7. Jack, Lenny, Ray, and Vince each has a single daughter. Jack's daughter, June, has been institutionalized from a very early age and he has never visited her; Ray's daughter lives in Australia and he hasn't heard from her in years; Lenny's daughter, Sally, is now a prostitute married to a jailbird; Vince has pimped his daughter to a rich Arab businessman. Why have these men failed so miserably in their relationships with their daughters? Do you suppose that they might have managed relationships with sons better?
8. The friendship between Jack and Ray was forged in North Africa in World War II. Lenny, too, served in the war and still thinks of himself as "Gunner Tate." Vic served in the navy, and the trip to Margate includes a stop at the Naval Monument at Chatham. How has the memory of the war shaped how these men think of themselves? Is their shared experience of war partly the reason for their friendship? Does having lived through the war create a barrier between them and their children's generation?
9. If Vince and Lenny are the most unhappy characters in the novel, why do you think they've become this way? How is their unhappiness translated into anger and violence? What is the effect of the fight between them-comic? ludicrous? a relief? Does it change anything?
10. How has Vic's profession shaped his personality? How does Vic differ from the other characters?
11. We can think of the place names at the head of certain sections as a dotted line on a map of England: they mark the progress of the friends as they make their way to Margate. The fact that they stop at Canterbury Cathedral reminds us that in his Canterbury Tales Chaucer, too, chose to have his pilgrims tell stories and talk about themselves as they made their way along the road to Canterbury. In what ways is the journey in Last Orders like a pilgrimage? What sort of knowledge or illumination results from this trip?
12. In the opening scene of the novel, Ray compares the Coach pub to a church, with the bottles ranged like organ pipes above the bar. Later, the characters find themselves in Canterbury Cathedral. What, if any, are the connections in this novel between the pub and the cathedral? What moods andor revelations does each place nurture or inspire? How does the novel make us meditate upon the relationship between the mundane and the spiritual?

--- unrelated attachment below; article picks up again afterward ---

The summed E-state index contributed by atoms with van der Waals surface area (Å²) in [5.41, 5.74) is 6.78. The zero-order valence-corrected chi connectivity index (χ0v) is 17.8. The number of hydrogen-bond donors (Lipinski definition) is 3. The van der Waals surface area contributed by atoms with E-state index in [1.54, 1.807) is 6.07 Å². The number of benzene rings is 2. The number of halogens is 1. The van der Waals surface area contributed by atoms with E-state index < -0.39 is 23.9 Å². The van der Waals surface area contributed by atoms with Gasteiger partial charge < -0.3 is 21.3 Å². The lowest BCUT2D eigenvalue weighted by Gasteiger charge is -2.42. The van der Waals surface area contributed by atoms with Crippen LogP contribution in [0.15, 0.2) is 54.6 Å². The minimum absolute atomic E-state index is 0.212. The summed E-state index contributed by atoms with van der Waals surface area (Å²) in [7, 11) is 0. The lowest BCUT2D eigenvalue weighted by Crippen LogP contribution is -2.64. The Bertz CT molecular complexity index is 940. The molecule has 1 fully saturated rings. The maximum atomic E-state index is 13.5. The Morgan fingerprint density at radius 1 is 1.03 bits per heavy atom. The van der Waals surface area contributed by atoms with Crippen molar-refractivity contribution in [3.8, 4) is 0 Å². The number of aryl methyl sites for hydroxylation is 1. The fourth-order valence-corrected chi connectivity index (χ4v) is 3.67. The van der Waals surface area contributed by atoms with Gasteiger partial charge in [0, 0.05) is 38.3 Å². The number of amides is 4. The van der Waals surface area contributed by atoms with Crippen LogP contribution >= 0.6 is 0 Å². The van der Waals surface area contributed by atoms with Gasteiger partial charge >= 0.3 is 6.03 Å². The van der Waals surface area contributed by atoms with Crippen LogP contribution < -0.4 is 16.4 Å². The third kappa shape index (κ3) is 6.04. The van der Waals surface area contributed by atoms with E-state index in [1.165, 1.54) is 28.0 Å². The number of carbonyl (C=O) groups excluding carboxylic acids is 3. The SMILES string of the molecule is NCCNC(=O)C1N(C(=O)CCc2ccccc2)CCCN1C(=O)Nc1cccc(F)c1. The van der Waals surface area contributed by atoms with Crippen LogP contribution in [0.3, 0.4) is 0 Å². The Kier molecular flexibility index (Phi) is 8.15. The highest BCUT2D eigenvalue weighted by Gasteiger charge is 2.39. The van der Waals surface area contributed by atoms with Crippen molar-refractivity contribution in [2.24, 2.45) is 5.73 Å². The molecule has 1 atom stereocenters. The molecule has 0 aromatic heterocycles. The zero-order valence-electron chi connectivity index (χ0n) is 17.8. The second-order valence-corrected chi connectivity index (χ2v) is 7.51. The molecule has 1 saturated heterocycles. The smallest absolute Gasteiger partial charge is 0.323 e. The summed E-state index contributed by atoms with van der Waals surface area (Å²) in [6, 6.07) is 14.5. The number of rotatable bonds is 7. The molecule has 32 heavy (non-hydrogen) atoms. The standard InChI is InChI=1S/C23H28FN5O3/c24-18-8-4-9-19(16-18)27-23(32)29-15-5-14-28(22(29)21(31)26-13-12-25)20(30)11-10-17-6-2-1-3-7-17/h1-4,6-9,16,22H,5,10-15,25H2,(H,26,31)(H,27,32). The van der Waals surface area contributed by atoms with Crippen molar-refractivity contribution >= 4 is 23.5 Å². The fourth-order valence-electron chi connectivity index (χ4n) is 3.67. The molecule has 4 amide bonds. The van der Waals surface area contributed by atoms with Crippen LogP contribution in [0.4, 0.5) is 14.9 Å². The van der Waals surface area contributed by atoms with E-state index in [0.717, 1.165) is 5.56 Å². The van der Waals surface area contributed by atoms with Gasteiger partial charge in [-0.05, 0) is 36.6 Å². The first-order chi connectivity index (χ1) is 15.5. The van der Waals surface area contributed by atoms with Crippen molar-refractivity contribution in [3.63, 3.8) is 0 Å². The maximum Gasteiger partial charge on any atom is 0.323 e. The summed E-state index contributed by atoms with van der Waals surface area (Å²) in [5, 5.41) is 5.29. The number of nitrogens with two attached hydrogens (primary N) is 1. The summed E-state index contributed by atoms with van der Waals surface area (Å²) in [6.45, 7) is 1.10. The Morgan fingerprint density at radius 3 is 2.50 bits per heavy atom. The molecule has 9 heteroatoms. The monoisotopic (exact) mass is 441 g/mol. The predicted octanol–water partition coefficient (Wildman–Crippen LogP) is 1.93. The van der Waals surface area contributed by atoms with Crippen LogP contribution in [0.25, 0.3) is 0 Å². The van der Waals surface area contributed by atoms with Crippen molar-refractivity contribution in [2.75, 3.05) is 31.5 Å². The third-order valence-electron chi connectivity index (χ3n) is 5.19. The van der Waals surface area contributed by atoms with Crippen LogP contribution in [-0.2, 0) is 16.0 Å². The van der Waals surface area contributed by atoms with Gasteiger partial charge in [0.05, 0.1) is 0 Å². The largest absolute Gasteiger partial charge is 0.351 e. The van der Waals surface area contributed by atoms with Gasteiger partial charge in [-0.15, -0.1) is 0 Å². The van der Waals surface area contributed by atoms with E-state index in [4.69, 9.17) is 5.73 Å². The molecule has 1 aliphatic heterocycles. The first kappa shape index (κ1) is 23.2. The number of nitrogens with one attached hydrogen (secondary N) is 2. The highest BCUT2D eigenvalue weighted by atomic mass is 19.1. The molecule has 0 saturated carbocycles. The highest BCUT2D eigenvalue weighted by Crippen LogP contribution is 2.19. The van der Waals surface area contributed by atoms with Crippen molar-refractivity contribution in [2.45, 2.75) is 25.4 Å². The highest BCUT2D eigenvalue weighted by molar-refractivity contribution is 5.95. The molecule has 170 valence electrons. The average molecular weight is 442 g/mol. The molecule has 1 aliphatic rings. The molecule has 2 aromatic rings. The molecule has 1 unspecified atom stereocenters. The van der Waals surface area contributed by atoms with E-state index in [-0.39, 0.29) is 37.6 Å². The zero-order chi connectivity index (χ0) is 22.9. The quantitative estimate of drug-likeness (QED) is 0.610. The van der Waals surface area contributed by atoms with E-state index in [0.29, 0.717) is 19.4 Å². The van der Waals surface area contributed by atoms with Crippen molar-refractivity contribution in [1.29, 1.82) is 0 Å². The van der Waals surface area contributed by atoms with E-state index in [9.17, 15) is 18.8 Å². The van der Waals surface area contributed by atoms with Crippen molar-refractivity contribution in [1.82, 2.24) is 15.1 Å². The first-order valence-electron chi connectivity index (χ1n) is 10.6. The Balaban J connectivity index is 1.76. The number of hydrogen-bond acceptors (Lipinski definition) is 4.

13. Why does Graham Swift locate Jack's butcher shop directly across the street from Vic's funeral home, so that the two shops mirror each other? How do images of meat, bodies, and ashes create a web of meaning in the novel?
14. Jack is present, corporeally speaking, in the jar of ashes as his friends take him down to the seaside. How does Jack's presence elicit comedy in the novel? Tenderness? How does the handling of the jar tell us about the power of friendship?
15. Why does Vince, against the wishes of the others, scatter some of the ashes over the hill at Wick's Farm? Why does this place have a particular meaning for him, so that this becomes a necessary and fitting action?
16. Consider Graham Swift's handling of time in this novel. In approximately what year is the novel's "present" action taking place? How much time has passed since the affair between Ray and Amy? What are some other instances in which specific remembered events work to build up the reader's sense of time passing in the lives of these characters? By the end of the novel, would you be able to situate roughly all of its events on a time line?